While you are reading, if there is something you want to remember, instead of just copy/pasting a quote, you will instead make a new note which is your understanding of what you read in your own words. It’s your synthesis of the material. Edit the note enough so that it could possibly be published in a larger piece — it should be a somewhat finished, though very small, bit of writing.
A better kind of note you could take is one that extends one of your own ideas based on what you have read.
For example, I read a lot about behavioral psychology. But, I don’t write about that directly — I write about software development and a lot about how to get a job in software development.
Sometimes when reading about psychology, I might have an idea about how that applies to software recruiting, so I write a small note about that. A few paragraphs in my own interests in my own words synthesizing work from another field.
And, if I want to quote something, I do it, but in it’s own note, so that it’s clearly marked as a reference, not original writing.
Over time, I have lots and lots of these kinds of notes, all linked together.
When it comes time to write a blog, I read them over, follow the links, and grab a few of the related notes and I’m part of the way to a first draft. I’ll cover that part in the next episode.
Here is the key point: Write notes that can be assembled into published work later.
Keep them short, but finished. Link them together. Start with recaps to get used to the style. But, eventually mostly write notes that are more about your interests and topic areas, informed by the material you are consuming.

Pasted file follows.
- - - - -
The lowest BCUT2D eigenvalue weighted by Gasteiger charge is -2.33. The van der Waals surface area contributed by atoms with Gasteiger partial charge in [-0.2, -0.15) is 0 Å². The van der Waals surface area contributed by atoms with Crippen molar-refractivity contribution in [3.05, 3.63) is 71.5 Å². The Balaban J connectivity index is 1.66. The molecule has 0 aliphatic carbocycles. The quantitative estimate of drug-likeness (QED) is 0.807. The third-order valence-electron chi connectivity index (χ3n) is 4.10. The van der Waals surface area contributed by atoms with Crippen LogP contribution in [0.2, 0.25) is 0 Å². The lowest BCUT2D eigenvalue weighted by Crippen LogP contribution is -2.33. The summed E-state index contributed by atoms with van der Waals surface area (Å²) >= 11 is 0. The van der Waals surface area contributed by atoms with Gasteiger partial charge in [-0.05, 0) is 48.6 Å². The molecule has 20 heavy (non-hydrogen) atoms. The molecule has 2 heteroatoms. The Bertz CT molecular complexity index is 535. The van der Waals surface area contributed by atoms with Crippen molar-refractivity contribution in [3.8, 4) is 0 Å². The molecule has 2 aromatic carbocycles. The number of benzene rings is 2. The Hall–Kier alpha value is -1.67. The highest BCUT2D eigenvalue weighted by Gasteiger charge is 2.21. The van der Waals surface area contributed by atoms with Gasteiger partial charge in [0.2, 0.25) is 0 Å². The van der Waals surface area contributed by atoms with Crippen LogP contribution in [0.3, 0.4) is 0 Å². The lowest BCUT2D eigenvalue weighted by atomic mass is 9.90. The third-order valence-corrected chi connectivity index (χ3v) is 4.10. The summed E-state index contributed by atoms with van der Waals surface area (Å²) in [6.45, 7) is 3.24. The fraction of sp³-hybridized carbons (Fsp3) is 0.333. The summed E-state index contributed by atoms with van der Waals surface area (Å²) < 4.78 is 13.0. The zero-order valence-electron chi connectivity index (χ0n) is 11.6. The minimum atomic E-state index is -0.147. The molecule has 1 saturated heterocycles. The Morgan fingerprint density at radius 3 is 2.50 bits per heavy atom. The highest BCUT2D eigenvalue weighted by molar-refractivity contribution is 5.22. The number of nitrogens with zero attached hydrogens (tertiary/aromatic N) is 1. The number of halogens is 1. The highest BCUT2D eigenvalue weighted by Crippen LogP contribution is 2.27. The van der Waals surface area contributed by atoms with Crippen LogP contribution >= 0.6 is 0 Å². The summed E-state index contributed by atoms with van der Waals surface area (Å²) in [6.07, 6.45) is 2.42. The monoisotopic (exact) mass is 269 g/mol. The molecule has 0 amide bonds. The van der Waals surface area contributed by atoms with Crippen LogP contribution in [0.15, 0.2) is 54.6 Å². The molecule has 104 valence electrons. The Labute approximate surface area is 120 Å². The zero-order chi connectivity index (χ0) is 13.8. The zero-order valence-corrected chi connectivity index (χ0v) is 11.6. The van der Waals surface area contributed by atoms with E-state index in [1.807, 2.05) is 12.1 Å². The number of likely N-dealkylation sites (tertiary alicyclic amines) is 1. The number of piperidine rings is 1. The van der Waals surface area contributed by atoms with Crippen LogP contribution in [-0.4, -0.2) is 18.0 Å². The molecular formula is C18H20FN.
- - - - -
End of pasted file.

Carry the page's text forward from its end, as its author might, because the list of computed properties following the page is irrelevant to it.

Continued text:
If you’re doing this right, your notes are very personal to you and not just simple recaps that you could find elsewhere.
In my intro, I asked you to listen at your desk, ready to write when I am done speaking. Before we can write notes, though, we do need to have a place to put them.
I’m going to get to that, but first I want to thank you for listening so far. As a new podcast, I am depending on you to spread the word if you found it valuable. I also want to encourage you to send your feedback email to email@example.com or find me on twitter @loufranco or look for me on LinkedIn.
I would love a review or rating in the Apple Podcasts app, stars in Overcast, or whatever else your podcast player allows. And subscribe if you want more episodes.